In a strong sign that this proposal is a compromise between competing sides that could end up getting passed, both House and Senate leaders are speaking positively on the record to news media about the prospects for a deal. Given how public the issue is and how big it is (an expected $14.2 billion in North Carolina in the coming year), that means they expect to get a deal done soon. The fact that the issue is so tied up with the budget that is overdue to be passed is a further headwind to passing a bill.
Right now, the bill is in a conference committee of negotiators from the House and Senate to work out an agreement, given the differences between the two chambers.
One major issue that the committee needs to look at is whether there will be a whole new state agency: the “Department of Medicaid.” The Senate endorsed that idea last week.
Our prediction: The legislators will chart a cautious course and not erect a whole new agency at the same time they are overhauling the system.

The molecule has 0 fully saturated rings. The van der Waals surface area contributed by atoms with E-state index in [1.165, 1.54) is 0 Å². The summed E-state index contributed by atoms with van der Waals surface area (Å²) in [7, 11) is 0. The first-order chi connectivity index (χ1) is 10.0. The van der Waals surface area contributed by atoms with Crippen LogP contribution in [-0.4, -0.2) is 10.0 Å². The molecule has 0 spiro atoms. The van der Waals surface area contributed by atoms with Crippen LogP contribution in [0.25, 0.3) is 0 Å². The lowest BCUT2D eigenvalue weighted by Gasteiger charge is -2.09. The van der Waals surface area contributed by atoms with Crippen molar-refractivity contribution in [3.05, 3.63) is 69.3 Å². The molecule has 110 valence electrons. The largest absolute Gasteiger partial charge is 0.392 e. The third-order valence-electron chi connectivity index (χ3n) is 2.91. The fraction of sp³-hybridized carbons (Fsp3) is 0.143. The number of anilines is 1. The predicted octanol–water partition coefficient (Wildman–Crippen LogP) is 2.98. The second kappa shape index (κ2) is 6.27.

With Wos having (coincidentally?) just stepped down as Secretary of the Department of Health and Human Services, perhaps the lack of a lightning rod for criticism of DHHS will let the air out of the proposal to remove Medicaid from DHHS’s hands.
By Robert Shaw
Given how long the Medicaid reform discussions have been going on at the legislature, you may be glazed over by now. Give me the memo when they pass something, right? Fair enough, let’s keep it brief. Where do things stand right now?
Last Wednesday, the Senate staked out its position in the ongoing debate between the House and the McCrory administration.